Geithner Urges China to Accelerate Economic Reforms

Posted May 3rd, 2012 at 6:10 am (UTC-5)
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U.S. Treasury Secretary Timothy Geithner on Thursday urged China to let the value of its tightly-controlled currency rise, as top diplomats from both countries gathered in Beijing for annual talks on economic and security issues.

Geithner's comments came at the start of the two-day U.S.-China Strategic Dialogue, which has been overshadowed by a political drama over a blind Chinese activist seeking U.S. protection.

The U.S. Treasury chief expressed support for China's plan to overhaul its financial system to increase support for private enterprise and reduce special treatment for state-owned companies. But he said China should accelerate its economic reforms.

A senior U.S. official said Thursday that some progress has already been made in the economic talks. He told reporters on condition of anonymity that China has agreed to consider adopting international rules on providing credit to its exporters.

Export credits are just one of the many economic practices that have upset Washington. The U.S. also accuses China of intervening in currency markets to push down the value of the yuan. A lower value means Chinese-made goods are cheaper for foreign buyers, boosting China's exports.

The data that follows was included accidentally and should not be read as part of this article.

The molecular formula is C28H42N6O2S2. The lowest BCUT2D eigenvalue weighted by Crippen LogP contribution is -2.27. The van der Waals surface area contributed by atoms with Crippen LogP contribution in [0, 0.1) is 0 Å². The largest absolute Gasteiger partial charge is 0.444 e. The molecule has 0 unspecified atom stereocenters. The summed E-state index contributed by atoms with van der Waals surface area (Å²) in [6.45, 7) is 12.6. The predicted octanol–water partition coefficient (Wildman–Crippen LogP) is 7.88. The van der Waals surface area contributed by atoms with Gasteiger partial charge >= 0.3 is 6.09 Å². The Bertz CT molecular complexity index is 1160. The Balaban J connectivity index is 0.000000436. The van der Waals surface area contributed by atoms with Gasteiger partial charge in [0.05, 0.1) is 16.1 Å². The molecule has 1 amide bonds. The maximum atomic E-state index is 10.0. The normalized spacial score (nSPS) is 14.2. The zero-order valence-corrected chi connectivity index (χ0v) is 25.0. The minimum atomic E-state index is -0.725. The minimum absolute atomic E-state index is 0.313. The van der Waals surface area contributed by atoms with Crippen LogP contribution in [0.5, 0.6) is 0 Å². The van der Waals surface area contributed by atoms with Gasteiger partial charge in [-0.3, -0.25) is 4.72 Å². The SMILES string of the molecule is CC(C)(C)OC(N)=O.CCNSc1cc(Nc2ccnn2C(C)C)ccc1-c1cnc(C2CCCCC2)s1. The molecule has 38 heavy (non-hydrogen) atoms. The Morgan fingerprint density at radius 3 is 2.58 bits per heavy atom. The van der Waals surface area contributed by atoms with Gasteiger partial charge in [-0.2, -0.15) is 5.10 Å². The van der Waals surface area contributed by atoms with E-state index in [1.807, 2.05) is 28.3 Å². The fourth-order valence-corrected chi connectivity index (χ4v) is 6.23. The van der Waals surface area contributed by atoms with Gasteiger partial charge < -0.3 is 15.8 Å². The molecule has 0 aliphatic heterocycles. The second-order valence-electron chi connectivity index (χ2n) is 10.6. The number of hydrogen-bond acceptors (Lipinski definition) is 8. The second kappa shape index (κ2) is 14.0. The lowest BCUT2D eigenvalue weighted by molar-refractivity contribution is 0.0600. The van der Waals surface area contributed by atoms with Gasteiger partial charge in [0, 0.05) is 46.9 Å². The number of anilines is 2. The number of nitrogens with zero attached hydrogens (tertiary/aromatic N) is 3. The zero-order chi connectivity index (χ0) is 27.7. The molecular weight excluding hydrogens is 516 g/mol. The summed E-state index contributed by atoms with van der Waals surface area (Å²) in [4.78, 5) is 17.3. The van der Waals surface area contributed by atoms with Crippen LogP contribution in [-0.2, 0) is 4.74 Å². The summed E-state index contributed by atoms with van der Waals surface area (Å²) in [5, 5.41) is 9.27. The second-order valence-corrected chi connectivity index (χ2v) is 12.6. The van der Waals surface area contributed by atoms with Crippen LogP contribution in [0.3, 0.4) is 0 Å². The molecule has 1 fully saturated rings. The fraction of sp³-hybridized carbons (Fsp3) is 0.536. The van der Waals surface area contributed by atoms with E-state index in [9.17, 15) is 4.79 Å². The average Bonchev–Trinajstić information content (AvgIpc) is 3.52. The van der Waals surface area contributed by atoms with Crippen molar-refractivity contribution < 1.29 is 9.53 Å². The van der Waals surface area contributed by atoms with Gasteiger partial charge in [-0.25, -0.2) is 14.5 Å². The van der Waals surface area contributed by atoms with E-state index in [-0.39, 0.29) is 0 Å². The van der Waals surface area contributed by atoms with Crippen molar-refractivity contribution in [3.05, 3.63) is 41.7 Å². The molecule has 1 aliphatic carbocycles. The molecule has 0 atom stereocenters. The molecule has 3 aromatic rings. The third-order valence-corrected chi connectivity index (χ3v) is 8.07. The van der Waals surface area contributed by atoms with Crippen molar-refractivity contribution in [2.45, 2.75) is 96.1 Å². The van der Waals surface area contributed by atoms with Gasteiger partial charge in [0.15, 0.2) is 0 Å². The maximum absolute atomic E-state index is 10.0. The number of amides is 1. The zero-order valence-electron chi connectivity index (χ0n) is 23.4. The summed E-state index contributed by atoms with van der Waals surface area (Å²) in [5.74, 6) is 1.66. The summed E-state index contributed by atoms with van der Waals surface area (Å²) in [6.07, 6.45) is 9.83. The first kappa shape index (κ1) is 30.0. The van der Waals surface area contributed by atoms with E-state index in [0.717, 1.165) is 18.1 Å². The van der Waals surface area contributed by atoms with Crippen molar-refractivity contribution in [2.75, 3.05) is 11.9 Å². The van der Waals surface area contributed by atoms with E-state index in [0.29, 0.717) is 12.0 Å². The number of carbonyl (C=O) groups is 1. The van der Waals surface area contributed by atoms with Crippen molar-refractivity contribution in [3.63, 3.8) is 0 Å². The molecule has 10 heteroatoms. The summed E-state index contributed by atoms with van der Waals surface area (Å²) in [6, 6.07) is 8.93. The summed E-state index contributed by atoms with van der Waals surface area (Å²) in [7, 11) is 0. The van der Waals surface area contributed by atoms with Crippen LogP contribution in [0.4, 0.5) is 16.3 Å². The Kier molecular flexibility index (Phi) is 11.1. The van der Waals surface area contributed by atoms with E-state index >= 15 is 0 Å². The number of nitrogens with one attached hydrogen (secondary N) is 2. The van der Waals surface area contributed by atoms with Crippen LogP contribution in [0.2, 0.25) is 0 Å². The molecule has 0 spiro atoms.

Geithner acknowledged that China has allowed its yuan currency to gain about 13 percent against the U.S. dollar over the past two years. But he said more gains were in the long-term interest of both the U.S. and China.

Stephen Schwartz, chief economist for Asia at the Hong Kong-based Banco Bilbao Vizcaya, told VOA that most analysts still see room for further appreciation of the yuan, despite its recent progress against the dollar.

“The case for a substantial appreciation is getting harder to make because of the substantial, real effect of appreciation that occurred last year, as well as substantial narrowing of China's trade and current account balance in 2011. Yet we, and I think most, analysts still see some modest room for further appreciation – but less room than there was a year ago.”

Geithner's counterpart, Vice Premier Wang Qishan, defended China's monetary policy, saying Beijing is moving gradually to make its currency more flexible. He urged Washington not to “politicize” economic issues.

Wang also called on the U.S. to take steps to relax controls on high-tech exports, expand infrastructure cooperation, and increase financial market access.